WHAT’s happening in the mind of an athlete?
ask yourself “Have I had these thoughts?”
I’m an Athlete and I’m Not Okay
Athletes are Perfect Human Beings Right?
Can you Spell Athlete without Mental Health?
Athletes and Mental Health, Who Cares?
What’s Really Going on in an Athlete’s Mind?
inside the athlete mind
There is a belief that has been circling in the world of sports for as long as sports have existed. The belief that individuals who play sports are stronger than other humans (yes, athletes are also human believe it or not), both physically and mentally.
Athletes are assumed to have this unwavering ability to handle anything thrown at them, both literally and figuratively.
What happens when, no matter the amount of practice, an athlete just cannot seem to hit a curve ball? Is it because they haven’t practiced it enough? Is it because they can’t see it? There can be a number of questions raised on the physicality of an athlete when it comes to physical shortcomings.
The number one question which should be asked is:
What is going on in their mind as the ball was approaching the plate?
mental health in athletes
Far too often we blame a physical ailment as to why he couldn’t hit that jump shot, or she couldn’t dig that ball. The true focus should be on the athlete’s part of the body that cannot be seen and is not nearly trained enough: their brain.
Studies indicate elite athletes differ from mediocre athletes in one category: mental preparation/toughness. Let’s be clear, athletes, like anyone else, experience mental health issues like anxiety, depression, ADHD and learning disabilities.
It has never been about athletes being perfect or experiencing mental health issues. It is about the way an athlete learns to cope with these mental health difficulties so they can get to their highest achievements.
athlete Mental Health Statistics
Studies vary on the percentage of student-athletes with mental health issues, ranging from 10% – 30% of college athletes. There are a couple of reasons why the statistics vary.
First, the sports and mental health field is growing every day and new studies are coming out with their findings. Understanding mental health in athletes is still a relatively new field. It was not until 2013 the NCAA created the Mental Health Task Force to research issues relating to athletes and mental health. It has not been a priority in the past. Although there have been many strides, there is still a long way to go.
Second, I believe these statistics to be on the low end, meaning the percentage of athletes who experience mental health issues are probably higher. Although it is discussed more often today, it does not mean athletes are willing to admit to experiencing mental health issues.
There is still a stigma with mental health and seeking help. Athletes should be tougher than that right?
recognize mental health issues
Here is the good news. You’re not alone if you feel:
Many athletes experience all of these emotions and I am here to tell you it’s perfectly normal. In fact, I would be concerned if you didn’t feel any of these emotions!
Often, society says, inaccurately, mental health issues are associated with weakness. Everyone, whether an athlete or not will experience some mental health issue(s) in their lifetime. It’s not so much about what the issue is, or whether someone else is going through something different.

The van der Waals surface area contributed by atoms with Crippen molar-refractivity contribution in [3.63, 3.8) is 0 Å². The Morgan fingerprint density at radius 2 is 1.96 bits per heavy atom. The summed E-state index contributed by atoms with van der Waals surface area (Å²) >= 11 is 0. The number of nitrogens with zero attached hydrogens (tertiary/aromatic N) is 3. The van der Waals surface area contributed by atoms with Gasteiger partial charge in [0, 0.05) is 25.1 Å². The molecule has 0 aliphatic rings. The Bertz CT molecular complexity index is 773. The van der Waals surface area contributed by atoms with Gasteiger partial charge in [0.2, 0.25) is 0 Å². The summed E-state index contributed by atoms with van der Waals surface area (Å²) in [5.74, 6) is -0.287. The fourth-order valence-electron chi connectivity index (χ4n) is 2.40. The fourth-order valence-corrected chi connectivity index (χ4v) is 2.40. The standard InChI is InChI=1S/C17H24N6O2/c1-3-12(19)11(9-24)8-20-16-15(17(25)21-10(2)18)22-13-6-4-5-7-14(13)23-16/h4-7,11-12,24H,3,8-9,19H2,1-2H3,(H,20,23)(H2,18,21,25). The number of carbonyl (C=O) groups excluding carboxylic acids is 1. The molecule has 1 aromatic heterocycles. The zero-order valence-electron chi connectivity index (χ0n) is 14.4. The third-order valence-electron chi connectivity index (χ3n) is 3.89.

It’s about the help you seek for it and what you can do for yourself to overcome it. There is strength in recognizing mental health issues and even more strength in advocating for a better mental health outcome for yourself.
Famous Athletes with Mental Health Disorders
Take a minute to read over these quotes spoken by some of the most successful athletes in the world. And take a minute to grasp the fact you are not alone. The teammate sitting next to you, the competitor you face, the coach instructing you, or the athlete on the other side of the world has been in your shoes.
“Everyone is going through something that we can’t see… Mental health is an invisible thing, but it touches all of us at some point or another.” -Kevin Love
“I think as an athlete we’re taught that if we can push through anything we can make it wherever we want to go, and we’re always told to not ask for help.” -Allison Schmitt
Many of the most successful athletes in the world have experienced their own mental boxing match. We all have. We try to fight the big, bad, mental invasion forging in our brains. Thinking we need to do it alone. Thinking the outside world will believe we are weak. Instead of holding all that barrage of emotions, bring everything you’re feeling to light. Because when you bring it to light, you allow yourself to recognize it. And once you recognize it, you give yourself the freedom to overcome it.
Challenge: Work this Exercise
- Grab a pen and paper, or your computer or whatever device you prefer.
- Try to find a quiet area or room where ever you are reading this.
- Put some music on if you like.
- Have a seat with that pen and paper on the table.
- Write down every emotion you have felt, both on and off the field relating to your sport, your teammates, your coach, school, family, any topic you want to think about.
Take about five minutes, or a little more if necessary.
If you want, do this with a friend and compare notes. This will give you an understanding of the different emotions every athlete has faced.
Keep this list posted somewhere.
We’ll expand on this next week when I talk about anxiety and coping strategies for practice, on the field of play, in school, and at home.